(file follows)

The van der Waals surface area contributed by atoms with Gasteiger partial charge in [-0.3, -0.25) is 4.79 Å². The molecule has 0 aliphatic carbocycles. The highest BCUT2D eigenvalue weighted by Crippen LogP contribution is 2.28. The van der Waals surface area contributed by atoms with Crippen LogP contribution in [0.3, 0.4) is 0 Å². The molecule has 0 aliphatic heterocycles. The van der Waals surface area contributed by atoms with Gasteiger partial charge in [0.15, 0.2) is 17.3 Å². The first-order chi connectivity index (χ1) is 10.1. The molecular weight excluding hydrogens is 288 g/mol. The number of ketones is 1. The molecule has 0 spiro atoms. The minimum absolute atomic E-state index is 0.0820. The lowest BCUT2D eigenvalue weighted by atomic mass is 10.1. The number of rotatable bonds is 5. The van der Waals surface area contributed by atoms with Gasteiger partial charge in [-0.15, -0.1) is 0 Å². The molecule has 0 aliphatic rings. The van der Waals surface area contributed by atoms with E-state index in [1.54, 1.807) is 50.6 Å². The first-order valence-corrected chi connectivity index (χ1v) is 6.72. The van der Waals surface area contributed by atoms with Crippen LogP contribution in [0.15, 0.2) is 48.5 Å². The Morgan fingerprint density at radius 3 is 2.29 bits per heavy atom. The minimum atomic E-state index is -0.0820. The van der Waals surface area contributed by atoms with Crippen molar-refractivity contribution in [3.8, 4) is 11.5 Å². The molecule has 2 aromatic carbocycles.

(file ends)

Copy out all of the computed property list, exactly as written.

The van der Waals surface area contributed by atoms with Gasteiger partial charge in [-0.3, -0.25) is 4.79 Å². The molecule has 0 aliphatic carbocycles. The highest BCUT2D eigenvalue weighted by Crippen LogP contribution is 2.28. The van der Waals surface area contributed by atoms with Crippen LogP contribution in [0.3, 0.4) is 0 Å². The molecule has 0 aliphatic heterocycles. The van der Waals surface area contributed by atoms with Gasteiger partial charge in [0.15, 0.2) is 17.3 Å². The first-order chi connectivity index (χ1) is 10.1. The molecular weight excluding hydrogens is 288 g/mol. The number of ketones is 1. The molecule has 0 spiro atoms. The minimum absolute atomic E-state index is 0.0820. The lowest BCUT2D eigenvalue weighted by atomic mass is 10.1. The number of rotatable bonds is 5. The van der Waals surface area contributed by atoms with Gasteiger partial charge in [-0.15, -0.1) is 0 Å². The molecule has 0 aliphatic rings. The van der Waals surface area contributed by atoms with E-state index in [1.54, 1.807) is 50.6 Å². The first-order valence-corrected chi connectivity index (χ1v) is 6.72. The van der Waals surface area contributed by atoms with Crippen LogP contribution in [0.15, 0.2) is 48.5 Å². The Morgan fingerprint density at radius 3 is 2.29 bits per heavy atom. The minimum atomic E-state index is -0.0820. The van der Waals surface area contributed by atoms with Crippen molar-refractivity contribution in [3.8, 4) is 11.5 Å². The molecule has 2 aromatic carbocycles.